# How can you tell if somethign is a subspace with abstract info?

1. Mar 12, 2017

### Arnoldjavs3

1. The problem statement, all variables and given/known data
http://prntscr.com/ej0akz

2. Relevant equations

3. The attempt at a solution
I know there are three problems in one here, but they are all of the same nature. I don't understand how this is enough information to find out if they are subspaces. It's all really abstract to me. I know that you need three aspects to be a subspace:

1. Must contain zero vector
3. Closed under scalar multiplication.

So how can I use this info to solve these problems? For example, in question 40 it tells you that the vector U inside of r4 has the condition that sin(u1) = 1. That means u1 = 90 or pi/2. So if I put in 2u, does that indicate i don't get the zero vector? I'm assuming M contains vector U as well right? But how can I tell if its closed under multiplication and addition if I only know that sin(u1) =1 and nothing else...

There are 6 problems of this nature in my textbook that I am unable to solve and they do not give ample explanations for them.

2. Mar 12, 2017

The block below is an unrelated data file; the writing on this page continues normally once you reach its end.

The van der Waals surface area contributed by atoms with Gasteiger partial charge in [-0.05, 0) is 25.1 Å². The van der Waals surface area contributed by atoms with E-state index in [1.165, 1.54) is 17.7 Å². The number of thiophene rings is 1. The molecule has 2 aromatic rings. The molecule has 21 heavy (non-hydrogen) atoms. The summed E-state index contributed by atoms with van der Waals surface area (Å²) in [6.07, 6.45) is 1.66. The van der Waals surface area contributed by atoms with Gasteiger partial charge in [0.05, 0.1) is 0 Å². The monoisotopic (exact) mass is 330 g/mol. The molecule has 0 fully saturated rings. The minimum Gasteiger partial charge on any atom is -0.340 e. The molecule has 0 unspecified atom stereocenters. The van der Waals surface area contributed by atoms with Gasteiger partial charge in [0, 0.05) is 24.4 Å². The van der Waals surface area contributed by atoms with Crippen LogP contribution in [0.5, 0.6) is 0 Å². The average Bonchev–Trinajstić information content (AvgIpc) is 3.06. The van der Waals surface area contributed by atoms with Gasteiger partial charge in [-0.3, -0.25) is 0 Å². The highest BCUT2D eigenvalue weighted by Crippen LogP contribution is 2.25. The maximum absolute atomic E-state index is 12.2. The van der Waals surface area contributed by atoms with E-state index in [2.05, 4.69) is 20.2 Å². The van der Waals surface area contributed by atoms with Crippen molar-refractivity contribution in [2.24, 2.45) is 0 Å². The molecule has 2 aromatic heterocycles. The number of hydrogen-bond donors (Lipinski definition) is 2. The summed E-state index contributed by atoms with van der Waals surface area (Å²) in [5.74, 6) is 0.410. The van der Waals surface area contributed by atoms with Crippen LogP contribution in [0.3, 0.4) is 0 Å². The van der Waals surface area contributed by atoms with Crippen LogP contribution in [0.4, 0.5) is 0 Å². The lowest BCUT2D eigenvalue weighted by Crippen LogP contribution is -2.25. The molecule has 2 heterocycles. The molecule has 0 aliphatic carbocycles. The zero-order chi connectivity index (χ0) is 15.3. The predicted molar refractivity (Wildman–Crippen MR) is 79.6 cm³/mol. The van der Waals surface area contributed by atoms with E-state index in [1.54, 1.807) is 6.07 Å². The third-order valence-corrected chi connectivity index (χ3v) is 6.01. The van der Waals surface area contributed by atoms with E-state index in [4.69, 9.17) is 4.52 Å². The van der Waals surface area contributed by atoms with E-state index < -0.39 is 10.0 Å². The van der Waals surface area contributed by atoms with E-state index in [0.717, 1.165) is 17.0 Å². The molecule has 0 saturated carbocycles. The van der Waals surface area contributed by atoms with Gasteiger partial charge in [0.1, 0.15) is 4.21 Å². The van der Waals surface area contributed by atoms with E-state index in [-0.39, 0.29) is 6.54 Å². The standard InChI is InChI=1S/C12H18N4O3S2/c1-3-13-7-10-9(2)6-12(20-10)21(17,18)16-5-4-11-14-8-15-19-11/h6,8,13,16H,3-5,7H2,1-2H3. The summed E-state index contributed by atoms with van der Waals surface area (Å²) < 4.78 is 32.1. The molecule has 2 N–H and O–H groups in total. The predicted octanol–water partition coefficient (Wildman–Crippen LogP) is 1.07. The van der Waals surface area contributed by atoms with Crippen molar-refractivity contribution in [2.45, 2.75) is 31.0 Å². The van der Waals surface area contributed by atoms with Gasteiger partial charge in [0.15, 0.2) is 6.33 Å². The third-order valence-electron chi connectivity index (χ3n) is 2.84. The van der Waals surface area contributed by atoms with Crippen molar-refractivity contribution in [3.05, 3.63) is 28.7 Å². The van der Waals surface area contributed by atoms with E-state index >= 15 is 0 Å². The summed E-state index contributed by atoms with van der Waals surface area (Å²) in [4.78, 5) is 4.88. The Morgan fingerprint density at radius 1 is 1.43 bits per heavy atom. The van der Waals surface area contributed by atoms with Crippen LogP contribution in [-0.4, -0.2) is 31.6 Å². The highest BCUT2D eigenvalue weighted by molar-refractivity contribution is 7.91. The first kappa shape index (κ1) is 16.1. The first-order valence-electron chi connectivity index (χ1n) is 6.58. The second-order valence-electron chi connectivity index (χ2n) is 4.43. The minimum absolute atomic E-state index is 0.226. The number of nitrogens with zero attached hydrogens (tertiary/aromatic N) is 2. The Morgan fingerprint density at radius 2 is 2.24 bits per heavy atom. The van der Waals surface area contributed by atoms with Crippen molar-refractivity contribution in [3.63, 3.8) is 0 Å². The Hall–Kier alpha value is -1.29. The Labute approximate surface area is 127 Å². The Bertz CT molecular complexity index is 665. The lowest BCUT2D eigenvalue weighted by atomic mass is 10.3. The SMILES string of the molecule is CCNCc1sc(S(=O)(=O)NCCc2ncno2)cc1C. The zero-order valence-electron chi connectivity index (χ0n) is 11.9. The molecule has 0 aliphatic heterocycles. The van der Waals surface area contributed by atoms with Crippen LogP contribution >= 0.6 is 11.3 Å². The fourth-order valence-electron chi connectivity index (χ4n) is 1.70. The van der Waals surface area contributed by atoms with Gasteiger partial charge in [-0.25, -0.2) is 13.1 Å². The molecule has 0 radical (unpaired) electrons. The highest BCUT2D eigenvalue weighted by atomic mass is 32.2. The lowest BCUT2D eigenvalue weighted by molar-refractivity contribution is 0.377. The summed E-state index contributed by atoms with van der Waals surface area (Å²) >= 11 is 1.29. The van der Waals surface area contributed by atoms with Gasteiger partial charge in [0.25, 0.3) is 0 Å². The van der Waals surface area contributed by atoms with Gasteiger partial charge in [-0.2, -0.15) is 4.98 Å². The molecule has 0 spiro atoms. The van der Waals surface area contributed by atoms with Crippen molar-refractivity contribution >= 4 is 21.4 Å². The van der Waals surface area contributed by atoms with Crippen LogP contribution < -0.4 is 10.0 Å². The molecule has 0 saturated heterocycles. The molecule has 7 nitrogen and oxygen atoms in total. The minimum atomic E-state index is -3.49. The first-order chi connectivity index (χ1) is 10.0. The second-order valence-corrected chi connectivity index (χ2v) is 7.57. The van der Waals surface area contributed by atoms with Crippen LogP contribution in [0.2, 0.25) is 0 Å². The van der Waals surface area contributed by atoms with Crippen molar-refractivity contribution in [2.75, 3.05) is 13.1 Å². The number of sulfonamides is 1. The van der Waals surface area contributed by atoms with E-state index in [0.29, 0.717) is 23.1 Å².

### PeroK

To take the first one. For a vector to be in the set $M$ it must have $\sin(u_1) = 1$. Is the zero vector in $M$?

3. Mar 12, 2017

### Staff: Mentor

Which other information do you expect? You have a full definition of the set M. The addition and scalar multiplication follow the usual operations in R4.
Not 90 - don't work in degrees. pi/2 is not the only option, there are more.
What do you mean by that?
To check if the zero vector is in M, just check if it satisfies the condition given there.
What is U?
Take an arbitrary vector v in your set M, calculate the vector 1/3 v, check if 1/3 v is in M. If it is not, the set is not closed under scalar multiplication. If it is, you have to check other factors or other vectors. To prove that it is closed, you have to check all vectors and all prefactors.